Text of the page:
When I first met my now-husband’s friends, we all went out to dinner. When we were eating dessert, one of the wives said, “I have known several girlfriends through the years, and he never shares his dessert with anyone. He must really like you!” I laughed, thinking she was kidding. She wasn’t.
We both love our desserts! Later in our relationship, we would still share dessert, but our spoons would battle over the last bite. And the ice cream? Restaurants never give you enough! We now always order an extra scoop of ice cream on the side so we each have our own. The meal no longer ends in a battle and we both walk away with our sweet tooth satisfied.
Do I actually think we would split up without the ice cream? I certainly hope not. But in most marriages that I hear ending, it’s not the big stuff. Yes, there are affairs and addictions. But much of the time it’s more like “death by a thousand paper cuts.” It’s the little stuff that adds up over time. The last drop gets added and everything spills over. Once water spills out of a glass, you can’t get it back in there. You can only try to clean up the mess it leaves behind.
In the other areas of our lives, we all seem to realize that we need to be intentional about learning new skills in our jobs, planning dinners with friends, and keeping our bodies healthy. For some reason, many of us think that our marriages should just flourish naturally. If it is our “soul mate” (I am happily married, but still do not believe in soul mates), then we should get along every day, want to skip through meadows with this person, and feel understood by our partner every day.
What I have learned from hearing about others’ marriages, as well as experiencing my own, is that it is the little stuff that will make us or break us. Yes, the date nights and vacations are wonderful. But are we checking in with our spouses about their day? Are we remembering to tell them how grateful we are for them? Do we ever take them a cup of coffee in the morning or help them fold the laundry? It’s the little stuff that makes us feel connected and seen.
The “Little Stuff” Ideas You Can Start Right Now:
- Text your spouse one thing that you appreciate about them.
- Keep a running list of things your spouse has done that you are grateful for on your phone. Every so often, write them on a note card and leave it somewhere. I never knew if my husband liked these or found them cheesy, but I found them all saved in his nightstand recently.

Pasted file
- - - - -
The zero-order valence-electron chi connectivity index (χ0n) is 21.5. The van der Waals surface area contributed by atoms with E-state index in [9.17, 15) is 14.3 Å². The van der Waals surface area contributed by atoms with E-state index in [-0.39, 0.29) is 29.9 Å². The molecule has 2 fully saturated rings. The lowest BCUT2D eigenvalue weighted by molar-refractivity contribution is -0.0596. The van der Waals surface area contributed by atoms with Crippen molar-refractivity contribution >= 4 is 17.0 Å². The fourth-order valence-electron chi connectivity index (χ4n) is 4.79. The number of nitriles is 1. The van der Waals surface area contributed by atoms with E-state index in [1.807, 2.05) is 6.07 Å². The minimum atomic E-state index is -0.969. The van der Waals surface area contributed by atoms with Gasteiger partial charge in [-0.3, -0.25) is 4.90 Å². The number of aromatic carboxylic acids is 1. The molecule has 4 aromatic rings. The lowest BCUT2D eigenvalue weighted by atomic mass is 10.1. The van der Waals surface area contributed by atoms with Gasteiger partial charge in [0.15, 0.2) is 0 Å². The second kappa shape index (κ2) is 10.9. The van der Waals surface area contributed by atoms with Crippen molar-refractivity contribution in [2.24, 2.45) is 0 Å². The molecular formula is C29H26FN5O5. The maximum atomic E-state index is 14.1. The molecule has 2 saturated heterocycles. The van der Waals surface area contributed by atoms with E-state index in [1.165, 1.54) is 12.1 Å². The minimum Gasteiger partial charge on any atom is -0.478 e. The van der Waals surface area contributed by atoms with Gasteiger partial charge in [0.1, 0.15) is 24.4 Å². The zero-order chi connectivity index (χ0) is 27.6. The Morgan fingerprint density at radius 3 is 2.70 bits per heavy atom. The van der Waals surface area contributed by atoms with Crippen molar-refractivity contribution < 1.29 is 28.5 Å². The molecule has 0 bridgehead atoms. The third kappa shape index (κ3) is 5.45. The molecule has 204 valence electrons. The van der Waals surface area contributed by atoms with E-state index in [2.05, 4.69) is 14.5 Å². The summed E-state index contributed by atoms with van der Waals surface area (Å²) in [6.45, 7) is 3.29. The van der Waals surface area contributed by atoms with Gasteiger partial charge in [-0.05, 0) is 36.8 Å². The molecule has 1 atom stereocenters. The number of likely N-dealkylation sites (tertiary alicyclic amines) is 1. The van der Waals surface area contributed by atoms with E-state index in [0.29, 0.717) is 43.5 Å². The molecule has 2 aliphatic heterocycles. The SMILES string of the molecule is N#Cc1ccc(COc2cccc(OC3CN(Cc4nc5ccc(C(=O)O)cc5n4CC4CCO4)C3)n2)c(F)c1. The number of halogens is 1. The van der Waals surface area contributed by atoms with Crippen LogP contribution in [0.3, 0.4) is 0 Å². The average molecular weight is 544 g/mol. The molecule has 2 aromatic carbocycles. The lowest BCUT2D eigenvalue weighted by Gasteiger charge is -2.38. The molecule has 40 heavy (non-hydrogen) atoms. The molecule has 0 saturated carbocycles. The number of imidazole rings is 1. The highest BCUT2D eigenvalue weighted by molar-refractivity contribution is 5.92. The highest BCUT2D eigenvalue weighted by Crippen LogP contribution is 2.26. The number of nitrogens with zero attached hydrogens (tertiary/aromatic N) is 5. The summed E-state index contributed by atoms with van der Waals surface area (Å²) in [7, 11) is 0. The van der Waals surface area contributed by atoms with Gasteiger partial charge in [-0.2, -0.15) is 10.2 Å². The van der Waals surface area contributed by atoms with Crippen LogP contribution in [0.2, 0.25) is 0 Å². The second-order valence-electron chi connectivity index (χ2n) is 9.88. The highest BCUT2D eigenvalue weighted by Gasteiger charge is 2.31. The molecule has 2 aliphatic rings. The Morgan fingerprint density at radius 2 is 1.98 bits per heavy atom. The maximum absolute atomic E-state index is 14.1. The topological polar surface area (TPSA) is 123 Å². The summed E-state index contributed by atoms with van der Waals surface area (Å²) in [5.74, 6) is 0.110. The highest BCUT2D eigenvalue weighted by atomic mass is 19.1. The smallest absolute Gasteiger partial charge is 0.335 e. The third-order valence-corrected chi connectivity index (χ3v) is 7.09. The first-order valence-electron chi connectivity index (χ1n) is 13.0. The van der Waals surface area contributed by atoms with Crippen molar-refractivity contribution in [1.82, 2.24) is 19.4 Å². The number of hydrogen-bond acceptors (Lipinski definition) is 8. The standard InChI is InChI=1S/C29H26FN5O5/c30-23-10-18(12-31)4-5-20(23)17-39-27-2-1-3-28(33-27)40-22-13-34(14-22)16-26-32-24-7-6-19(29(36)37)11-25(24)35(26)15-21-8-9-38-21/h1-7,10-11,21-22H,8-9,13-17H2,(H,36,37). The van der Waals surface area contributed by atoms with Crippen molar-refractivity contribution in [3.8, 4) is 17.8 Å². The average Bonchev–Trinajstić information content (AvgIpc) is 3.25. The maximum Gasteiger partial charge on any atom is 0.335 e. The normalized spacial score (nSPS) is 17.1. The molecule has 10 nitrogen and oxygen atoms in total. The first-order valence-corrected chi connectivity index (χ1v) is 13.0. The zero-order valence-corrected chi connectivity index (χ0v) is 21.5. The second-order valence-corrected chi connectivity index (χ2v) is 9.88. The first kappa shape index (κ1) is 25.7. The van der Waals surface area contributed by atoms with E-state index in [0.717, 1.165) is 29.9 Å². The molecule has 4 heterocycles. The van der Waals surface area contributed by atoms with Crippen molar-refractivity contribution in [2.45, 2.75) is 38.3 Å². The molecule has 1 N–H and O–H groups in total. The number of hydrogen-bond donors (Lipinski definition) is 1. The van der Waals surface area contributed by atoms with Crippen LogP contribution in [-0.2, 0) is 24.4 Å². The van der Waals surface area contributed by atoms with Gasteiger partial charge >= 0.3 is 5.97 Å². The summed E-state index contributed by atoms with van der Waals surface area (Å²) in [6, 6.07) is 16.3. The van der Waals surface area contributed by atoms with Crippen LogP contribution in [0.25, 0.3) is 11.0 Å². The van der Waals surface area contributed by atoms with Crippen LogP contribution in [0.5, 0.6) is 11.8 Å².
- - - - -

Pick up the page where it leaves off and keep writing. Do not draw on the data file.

- Drink a cup of coffee together in the morning. If you have kids, putting them in front of the television for twenty minutes while you have your coffee date is not going to hurt them.
- Take a walk around the neighborhood.
- Pick up the coffee cups (or clothes, shoes) your spouse leaves around the house without telling them you did it.
- Pick one night during the week to be no-electronics night. We can all talk or have game night (there is a running game of Rummikub in our house!) before we go to sleep instead of being glued to our phones.
- Ask your spouse what you could do that would be helpful for them today.
- Try to schedule a family meeting weekly to discuss household projects, future plans, and so on. So often couples try to have these discussions when they lay down at night. Not only are you missing a time for reconnection, but in turn probably stress yourself out right before bedtime.
- Pick a television series (old or new) to watch together.
- Do you know that pet peeve your partner has? (Mine is dishes in the sink, while my husband’s is leaving stuff on our stairs.) Yes, you most certainly do because I’m sure you have heard about it a “few” times. Be intentional about not doing that pet peeve this week, even if you don’t understand why it bothers them so much.
The Slightly Bigger “Little Stuff” (These require a little more planning)
- Go online and take the Love Languages Quiz with your partner. If you have not heard of love languages, any quick google search will explain more. You can sign up for emails from the love languages site, and they will send you weekly ideas in the various love language categories.
- Make chocolate-covered strawberries (or whatever is a treat for you) for no specific reason.
- Buy dry erase markers and write messages on the bathroom mirror to each other.
- Go to the store (maybe the dollar store, cards have gotten so expensive!) and pick up a few cards to have after your spouse has a bad day, after a disagreement, etc.
- Plan a weekend getaway. It is very hard to feel connected to someone if most of your interactions involve the logistics of daily life. I think these weekends are helpful to keeping the connection.
- If getting away would be difficult for childcare or financial reasons, staycations can be great too. Send your child/children to a family member or one of their friend’s houses for a night if possible. Enjoy activities around your town or stay in for movie night, whatever you desire!
- Plan a “fun” date. Sometimes we get stuck in the dinner date rut. Go to an escape room, miniature golf, or an arcade. Laugh and have fun together!
- Grab takeout from your partner’s favorite restaurant and have an outdoor (or indoor!) picnic. There is just something about eating on a big blanket that makes you feel more relaxed.
- Recreate your first date. This may sound a little cheesy, but it really can help you feel nostalgic and remember all the things you like about your partner. My husband and I recently visited the drinking establishment (I figured this sounded better than bar. Please no judgment!) we met at. It was fun to think about that evening and how far our lives have come since then.
- Last, but certainly not least, get that extra scoop of ice cream!